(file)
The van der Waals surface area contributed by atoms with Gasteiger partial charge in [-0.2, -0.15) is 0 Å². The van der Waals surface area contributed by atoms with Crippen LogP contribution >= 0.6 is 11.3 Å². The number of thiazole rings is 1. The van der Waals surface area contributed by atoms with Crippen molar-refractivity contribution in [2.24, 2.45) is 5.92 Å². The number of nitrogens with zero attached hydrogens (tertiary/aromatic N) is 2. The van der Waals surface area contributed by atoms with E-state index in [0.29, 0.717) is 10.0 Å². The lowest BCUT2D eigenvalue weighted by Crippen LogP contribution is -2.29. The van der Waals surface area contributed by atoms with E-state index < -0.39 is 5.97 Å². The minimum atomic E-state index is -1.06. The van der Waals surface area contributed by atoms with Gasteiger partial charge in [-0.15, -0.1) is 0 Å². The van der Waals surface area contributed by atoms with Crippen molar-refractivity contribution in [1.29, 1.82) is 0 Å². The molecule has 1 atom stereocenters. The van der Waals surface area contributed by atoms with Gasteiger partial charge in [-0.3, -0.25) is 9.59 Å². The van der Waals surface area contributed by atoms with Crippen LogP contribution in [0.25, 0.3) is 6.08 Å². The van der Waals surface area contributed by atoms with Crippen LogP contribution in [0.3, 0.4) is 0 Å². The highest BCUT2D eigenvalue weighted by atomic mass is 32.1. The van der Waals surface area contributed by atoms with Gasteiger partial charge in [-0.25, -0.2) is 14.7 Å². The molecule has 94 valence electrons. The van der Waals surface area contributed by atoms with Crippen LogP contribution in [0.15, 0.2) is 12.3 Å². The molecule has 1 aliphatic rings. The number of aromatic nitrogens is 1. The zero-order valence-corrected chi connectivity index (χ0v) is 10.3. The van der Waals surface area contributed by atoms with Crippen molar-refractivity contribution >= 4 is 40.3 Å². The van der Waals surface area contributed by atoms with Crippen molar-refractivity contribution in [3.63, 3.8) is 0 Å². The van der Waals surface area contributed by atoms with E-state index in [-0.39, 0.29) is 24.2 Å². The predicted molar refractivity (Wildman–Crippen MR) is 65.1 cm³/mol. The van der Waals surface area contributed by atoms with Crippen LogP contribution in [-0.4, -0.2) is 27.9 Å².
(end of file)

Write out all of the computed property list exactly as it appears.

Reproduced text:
The van der Waals surface area contributed by atoms with Gasteiger partial charge in [-0.2, -0.15) is 0 Å². The van der Waals surface area contributed by atoms with Crippen LogP contribution >= 0.6 is 11.3 Å². The number of thiazole rings is 1. The van der Waals surface area contributed by atoms with Crippen molar-refractivity contribution in [2.24, 2.45) is 5.92 Å². The number of nitrogens with zero attached hydrogens (tertiary/aromatic N) is 2. The van der Waals surface area contributed by atoms with E-state index in [0.29, 0.717) is 10.0 Å². The lowest BCUT2D eigenvalue weighted by Crippen LogP contribution is -2.29. The van der Waals surface area contributed by atoms with E-state index < -0.39 is 5.97 Å². The minimum atomic E-state index is -1.06. The van der Waals surface area contributed by atoms with Gasteiger partial charge in [-0.15, -0.1) is 0 Å². The van der Waals surface area contributed by atoms with Crippen molar-refractivity contribution in [1.29, 1.82) is 0 Å². The molecule has 1 atom stereocenters. The van der Waals surface area contributed by atoms with Gasteiger partial charge in [-0.3, -0.25) is 9.59 Å². The van der Waals surface area contributed by atoms with Crippen LogP contribution in [0.25, 0.3) is 6.08 Å². The van der Waals surface area contributed by atoms with Crippen LogP contribution in [0.3, 0.4) is 0 Å². The highest BCUT2D eigenvalue weighted by atomic mass is 32.1. The van der Waals surface area contributed by atoms with Gasteiger partial charge in [-0.25, -0.2) is 14.7 Å². The molecule has 94 valence electrons. The van der Waals surface area contributed by atoms with Crippen LogP contribution in [0.15, 0.2) is 12.3 Å². The molecule has 1 aliphatic rings. The number of aromatic nitrogens is 1. The zero-order valence-corrected chi connectivity index (χ0v) is 10.3. The van der Waals surface area contributed by atoms with Crippen molar-refractivity contribution >= 4 is 40.3 Å². The van der Waals surface area contributed by atoms with Crippen molar-refractivity contribution in [3.63, 3.8) is 0 Å². The van der Waals surface area contributed by atoms with E-state index in [-0.39, 0.29) is 24.2 Å². The predicted molar refractivity (Wildman–Crippen MR) is 65.1 cm³/mol. The van der Waals surface area contributed by atoms with Crippen LogP contribution in [-0.4, -0.2) is 27.9 Å².